What is a Virtual Credit Card? How It Works & When to Use One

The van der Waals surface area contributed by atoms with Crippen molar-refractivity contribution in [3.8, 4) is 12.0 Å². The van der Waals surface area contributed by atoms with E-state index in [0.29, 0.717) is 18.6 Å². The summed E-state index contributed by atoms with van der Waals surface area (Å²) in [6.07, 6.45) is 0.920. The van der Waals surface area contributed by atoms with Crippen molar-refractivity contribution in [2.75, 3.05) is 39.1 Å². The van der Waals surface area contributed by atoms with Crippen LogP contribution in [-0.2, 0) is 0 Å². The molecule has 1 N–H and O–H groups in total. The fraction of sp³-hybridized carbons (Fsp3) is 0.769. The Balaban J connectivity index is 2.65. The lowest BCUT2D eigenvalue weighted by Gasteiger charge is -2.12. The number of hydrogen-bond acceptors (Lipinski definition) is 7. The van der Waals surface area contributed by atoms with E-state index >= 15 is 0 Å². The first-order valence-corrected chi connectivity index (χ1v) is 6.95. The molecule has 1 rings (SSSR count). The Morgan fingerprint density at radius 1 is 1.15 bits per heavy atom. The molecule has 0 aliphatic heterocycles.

Insider’s experts choose the best products and services to help make smart decisions with your money (here’s how). In some cases, we receive a commission from our partners, however, our opinions are our own. Terms apply to offers listed on this page. A virtual credit card replaces your regular credit card number when making a purchase. Using a virtual credit card can protect your financial information from fraudsters. A downside for merchants is that virtual credit cards can make it harder to identify customers. Loading Something is loading. Thanks for signing up! Access your favorite topics in a personalized feed while you’re on the go. download the app If you’ve ever lost your credit card and worried about someone using it, or found unexpected charges on your bill while the card’s still in your wallet, you’re not alone. Almost half of American adults have experienced credit or debit card fraud, according to Security.org. Since this problem likely won’t disappear anytime soon, it might be worth taking the extra precaution of using a virtual credit card to obscure your real card number whenever you make an online, or even in-person, purchase. card?A credit card is identified by a permanent 16-or 15-digit number. Maybe you’ve memorized it to the point where you can type those digits in when shopping online, or perhaps you have that information saved with a retailer for easy checkouts. A virtual credit card consists of a new set of numbers tied to that original credit card that you can enter whenever you’re asked for your credit card information when making a purchase. If someone gets your regular credit card information by hacking a retailer, for example, they might use it fraudulently as many times as possible. But with a virtual credit card, there’s a layer of separation that can protect you. A virtual credit card number can be set up for a certain number of uses, only allowed at particular stores, or limited to a specific dollar amount. Even if the virtual card doesn’t have these guardrails in place, you could potentially freeze a virtual card if you suspect fraud while keeping your original card number in use. Plus, virtual credit cards can help you maintain more privacy from merchants, as they’re not seeing your regular credit card number. Each time you purchase from a retailer, you might be using what looks like a different credit card. Virtual credit cards have “become more popular, not only because e-commerce has become more popular over the last few years, but primarily because of more privacy concerns or security concerns from consumers,” says Kevin Lee, vice president of trust and safety at Sift, a startup that helps businesses manage online security. Note: Some consumers like the privacy of virtual credit cards, but the lack of consistency can also make it harder for retailers to provide a smooth customer experience. That could lead to issues like declined purchases if merchants don’t know to trust that new virtual card. How does a virtual credit card work? One way to get a virtual credit card number is to generate one via your credit card issuer. Not all credit card providers offer this, but if you log into your credit card account, you might see an option to enroll and create virtual credit cards. The same can also be true for debit cards, where your bank might offer options to create virtual cards online. Your credit card issuer might have tools like browser extensions or apps that you can use to generate new virtual credit cards, often for free. Sometimes you’ll have the option to generate one-time use virtual cards, and other times you might create virtual cards that can be used indefinitely. Much depends on the issuer and your own use for the card. Note: When generating virtual credit cards, there’s typically no impact on your credit score like there is when opening a new credit card. If you use Apple Pay or Google Pay, you may already be using a virtual credit card. To use these digital wallets, you have to first enter your regular credit card number (or perhaps a virtual card that you generate via your credit card issuer). Then the wallet automatically provides merchants with a tokenized version of your card. “When you tap to pay the merchant, they’re not receiving your actual 16-digit credit card number,” Lee explains. “They’re getting a tokenized credit card number, which is basically a virtual credit card number. And that certainly [provides] a high degree of security and convenience for a consumer.” The same applies to click-to-pay options via providers like Visa and Mastercard. In general, Lee says, “digital wallets use tokenized/virtual cards by default,” but you can Check with wallet providers or sites that store your card to confirm whether they’re using the regular credit card number or generating virtual ones.Virtual credit card pros and consVirtual credit cards have many advantages for consumers in terms of security and privacy.Businesses can also benefit from providing employees with virtual cards rather than physical ones.However, there are also some potential drawbacks, like having to go through a few extra steps to generate a virtual credit card when making a purchase.And even though they tackle some other security challenges , virtual cards can introduce new fraud concerns if someone hacks your account. When to use a virtual credit cardVirtual credit cards have many different use cases for both individuals and businesses. That’s because you’re generally not creating new lines of credit — which require a credit check and may ding your score — you’re just creating new numbers, explains Laurens Eckelboom, chief commercial officer at Tappit, a cashless payments system. Around virtual credit cards are more advanced, and there’s more stuff that can go wrong with physical credit cards, like losing them or using them for stuff they’re not meant for,” Eckelboom says. Some examples of virtual credit card use cases include: Shopping online: If you’re worried about cybercriminals stealing your credit card data, you might use a browser extension or app that lets you generate one-time virtual credit cards for each e-commerce transaction. , you can use tap to pay technology that essentially relies on virtual credit cards. For example, at the grocery store you might use Apple Pay or Google Pay, which then gives that grocery store tokenized information, not your real credit card number. Or, you might have a physical credit card that you can tap to pay, which also generates a token. Managing employee credit cards: Rather than sending all employees physical credit cards for work expenses, you could provide virtual credit cards for both convenience and control . For example, a marketing team might receive virtual credit cards that can only be used for specific types of purchases, and the finance team can get direct insight into those transactions so that there are no surprises, explains Eckelboom. Overall, virtual credit cards are part of a growing effort to enhance credit card safety. While there are some potential pitfalls, especially for merchants, they can help protect consumers. At the same time, they’re helpful as an organizational tool, such as for businesses that want to give more employees access to the company’s credit card without giving them a free rein.